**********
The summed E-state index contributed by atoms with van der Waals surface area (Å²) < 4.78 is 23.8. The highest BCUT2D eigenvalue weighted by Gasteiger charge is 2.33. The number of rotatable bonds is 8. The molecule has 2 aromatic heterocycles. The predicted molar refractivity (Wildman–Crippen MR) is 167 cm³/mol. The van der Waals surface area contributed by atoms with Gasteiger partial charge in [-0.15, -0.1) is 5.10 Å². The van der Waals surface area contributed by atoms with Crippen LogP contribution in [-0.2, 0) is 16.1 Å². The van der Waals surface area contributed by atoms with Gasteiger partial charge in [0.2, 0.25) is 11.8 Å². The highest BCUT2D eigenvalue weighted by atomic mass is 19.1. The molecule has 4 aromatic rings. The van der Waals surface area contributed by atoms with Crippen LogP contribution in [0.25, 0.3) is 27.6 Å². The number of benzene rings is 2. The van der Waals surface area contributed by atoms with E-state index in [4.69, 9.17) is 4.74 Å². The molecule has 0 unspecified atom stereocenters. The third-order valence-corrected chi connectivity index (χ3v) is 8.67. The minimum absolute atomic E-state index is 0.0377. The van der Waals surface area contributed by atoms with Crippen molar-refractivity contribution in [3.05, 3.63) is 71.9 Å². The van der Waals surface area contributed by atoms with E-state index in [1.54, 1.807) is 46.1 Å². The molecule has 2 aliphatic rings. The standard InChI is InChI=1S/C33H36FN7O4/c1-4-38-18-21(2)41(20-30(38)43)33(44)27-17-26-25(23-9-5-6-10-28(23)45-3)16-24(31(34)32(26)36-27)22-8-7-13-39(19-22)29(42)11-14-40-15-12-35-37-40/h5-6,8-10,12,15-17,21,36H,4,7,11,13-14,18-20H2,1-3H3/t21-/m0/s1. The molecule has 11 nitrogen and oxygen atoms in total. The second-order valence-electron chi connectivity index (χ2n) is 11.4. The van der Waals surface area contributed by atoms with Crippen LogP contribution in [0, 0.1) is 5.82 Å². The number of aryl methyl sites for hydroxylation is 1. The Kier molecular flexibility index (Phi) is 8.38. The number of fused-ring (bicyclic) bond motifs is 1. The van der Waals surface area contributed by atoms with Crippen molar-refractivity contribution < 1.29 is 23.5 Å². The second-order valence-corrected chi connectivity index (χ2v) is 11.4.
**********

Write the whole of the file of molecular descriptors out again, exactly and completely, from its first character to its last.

The summed E-state index contributed by atoms with van der Waals surface area (Å²) < 4.78 is 23.8. The highest BCUT2D eigenvalue weighted by Gasteiger charge is 2.33. The number of rotatable bonds is 8. The molecule has 2 aromatic heterocycles. The predicted molar refractivity (Wildman–Crippen MR) is 167 cm³/mol. The van der Waals surface area contributed by atoms with Gasteiger partial charge in [-0.15, -0.1) is 5.10 Å². The van der Waals surface area contributed by atoms with Crippen LogP contribution in [-0.2, 0) is 16.1 Å². The van der Waals surface area contributed by atoms with Gasteiger partial charge in [0.2, 0.25) is 11.8 Å². The highest BCUT2D eigenvalue weighted by atomic mass is 19.1. The molecule has 4 aromatic rings. The van der Waals surface area contributed by atoms with Crippen LogP contribution in [0.25, 0.3) is 27.6 Å². The number of benzene rings is 2. The van der Waals surface area contributed by atoms with E-state index in [4.69, 9.17) is 4.74 Å². The molecule has 0 unspecified atom stereocenters. The third-order valence-corrected chi connectivity index (χ3v) is 8.67. The minimum absolute atomic E-state index is 0.0377. The van der Waals surface area contributed by atoms with Crippen molar-refractivity contribution in [3.05, 3.63) is 71.9 Å². The van der Waals surface area contributed by atoms with E-state index in [1.54, 1.807) is 46.1 Å². The molecule has 2 aliphatic rings. The standard InChI is InChI=1S/C33H36FN7O4/c1-4-38-18-21(2)41(20-30(38)43)33(44)27-17-26-25(23-9-5-6-10-28(23)45-3)16-24(31(34)32(26)36-27)22-8-7-13-39(19-22)29(42)11-14-40-15-12-35-37-40/h5-6,8-10,12,15-17,21,36H,4,7,11,13-14,18-20H2,1-3H3/t21-/m0/s1. The molecule has 11 nitrogen and oxygen atoms in total. The second-order valence-electron chi connectivity index (χ2n) is 11.4. The van der Waals surface area contributed by atoms with Crippen LogP contribution in [0, 0.1) is 5.82 Å². The number of aryl methyl sites for hydroxylation is 1. The Kier molecular flexibility index (Phi) is 8.38. The number of fused-ring (bicyclic) bond motifs is 1. The van der Waals surface area contributed by atoms with Crippen molar-refractivity contribution < 1.29 is 23.5 Å². The second-order valence-corrected chi connectivity index (χ2v) is 11.4.